So here, Dr. Belo is—her empire still stands and continues to expand, her detractors silenced (but never entirely gone), and her competitors are watching her for her next move. Having the first mover advantage has its—well, advantages—but being a leader can be lonely and puts you up to more criticism. What does one do when that happens? 

“What I do is cry,” she says with a mix of seriousness, jest, and matter-of-fact. “I don’t know how I became strong, because you know, the world can be so cruel, that’s what I learned. Even if you have the best intentions, they will really hit you. I don’t know why. I wasn’t even doing anything. I mean, I knew what I was doing, but the pushback I got was crazy. Like ‘Don’t go to her, she’s going to burn your brain!’ ‘She’s so crazy, she’s injecting stuff to stop the wrinkles!’ It’s like I said the world is flat. For 10 years it was like that, people were just on my case. But you know, I think I’m very close with the Lord, He’s my best friend, so at night I’d sometimes pray, ‘Jesus, bakit ganon, and it helps so much! When you follow the Christian way, you’re safe. You might suffer a little because you’re not having so much fun, but you’re always on the right path.”

At home with Dr. Belo as she looks back at her storied career with heart and humor.

Considering the vastness of Dr. Belo’s beauty empire, protecting her legacy, and a proper line of succession must be in place. “I told Hayden, what if I die, what are you going to call the clinic? Kho clinic? It’s not going to work. Belo is so nice na kasi. Legacy-wise, I’m more conscious nowadays because I have a Belo kid. And I don’t want to embarrass her. Because in my mind, eh, who cares what they’re going to do with the clinic? When I was younger, I decided I would retire at 55, because when people were transferring to me when I was 31, I’d ask them why they were transferring to me and they’d say their previous doctor was too old. I was like, ‘ay I don’t want that for myself.’ But at the beginning of every year, on my birthday, which is in January, I take a picture of myself to see how I look objectively, and I’m like, okay, I still look good, pwede pa!”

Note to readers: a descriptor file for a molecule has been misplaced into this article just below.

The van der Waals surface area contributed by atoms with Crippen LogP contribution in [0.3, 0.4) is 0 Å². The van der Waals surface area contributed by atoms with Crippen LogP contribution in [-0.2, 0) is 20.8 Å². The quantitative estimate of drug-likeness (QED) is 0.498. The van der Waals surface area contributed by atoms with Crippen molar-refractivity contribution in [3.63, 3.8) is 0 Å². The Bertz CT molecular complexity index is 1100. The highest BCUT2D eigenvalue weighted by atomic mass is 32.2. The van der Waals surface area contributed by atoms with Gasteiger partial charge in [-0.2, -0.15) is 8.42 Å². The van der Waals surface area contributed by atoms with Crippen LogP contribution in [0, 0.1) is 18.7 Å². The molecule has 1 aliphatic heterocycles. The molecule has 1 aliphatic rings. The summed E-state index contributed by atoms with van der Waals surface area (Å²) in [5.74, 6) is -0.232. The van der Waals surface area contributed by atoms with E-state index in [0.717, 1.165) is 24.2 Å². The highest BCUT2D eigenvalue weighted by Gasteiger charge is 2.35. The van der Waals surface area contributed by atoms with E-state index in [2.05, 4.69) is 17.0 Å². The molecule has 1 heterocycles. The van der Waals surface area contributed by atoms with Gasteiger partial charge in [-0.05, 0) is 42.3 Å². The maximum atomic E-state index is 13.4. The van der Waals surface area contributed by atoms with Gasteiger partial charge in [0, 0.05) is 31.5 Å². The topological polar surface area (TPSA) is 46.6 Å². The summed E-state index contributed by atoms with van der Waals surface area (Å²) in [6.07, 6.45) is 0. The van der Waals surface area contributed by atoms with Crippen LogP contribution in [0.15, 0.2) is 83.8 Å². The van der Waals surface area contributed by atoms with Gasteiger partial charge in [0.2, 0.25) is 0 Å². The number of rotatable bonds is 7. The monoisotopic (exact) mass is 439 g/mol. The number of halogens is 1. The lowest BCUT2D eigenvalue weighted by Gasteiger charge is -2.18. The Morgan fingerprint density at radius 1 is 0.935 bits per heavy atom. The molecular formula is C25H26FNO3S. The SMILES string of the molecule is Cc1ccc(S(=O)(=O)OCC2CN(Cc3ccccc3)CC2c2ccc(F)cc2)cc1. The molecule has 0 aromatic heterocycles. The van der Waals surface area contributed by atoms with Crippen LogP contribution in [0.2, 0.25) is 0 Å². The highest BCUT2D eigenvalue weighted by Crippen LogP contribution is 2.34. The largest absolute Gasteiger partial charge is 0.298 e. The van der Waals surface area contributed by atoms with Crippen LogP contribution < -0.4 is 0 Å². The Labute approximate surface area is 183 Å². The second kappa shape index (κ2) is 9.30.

Beyond Dr. Belo aging well, it’s the joy she finds in her work that keeps her going. “I’m so happy when I go to the clinic. So why would I deprive myself of being happy, if this is the happiest place for me?”

The persona of the powerful, successful woman will always be the first impression that Dr. Belo will give, or the assumption that most have of her. After all, lasting and thriving in her chosen profession for the last three decades could not have been possible without her business acumen and expertise. But when asked about her secret to success, she sighs and says, “I got braver because of my parents. They let me explore. I remember they would always be behind me but not so near. They’d let me fall, I would be crying, and I would always look back to see if they were there. That act of support makes you brave. I also knew I was doing the right thing, and I pray hard. I think because I pray so much, I feel I hear things from God. Like some, I’ll hear things and think oh, this is stupid, or I hear two lines of something and know it’s the next big thing. I don’t know how I got to that conclusion, but it’s usually right. I just kept going and you know, my why is to help people be the best versions of themselves to be happier, and I cry when I say that because it comes from the heart. Right now? I feel vindicated. Now that everybody’s doing what I’m doing, I feel vindicated. I feel I’m getting the respect that I deserve.”

Photographs by Joseph Pascual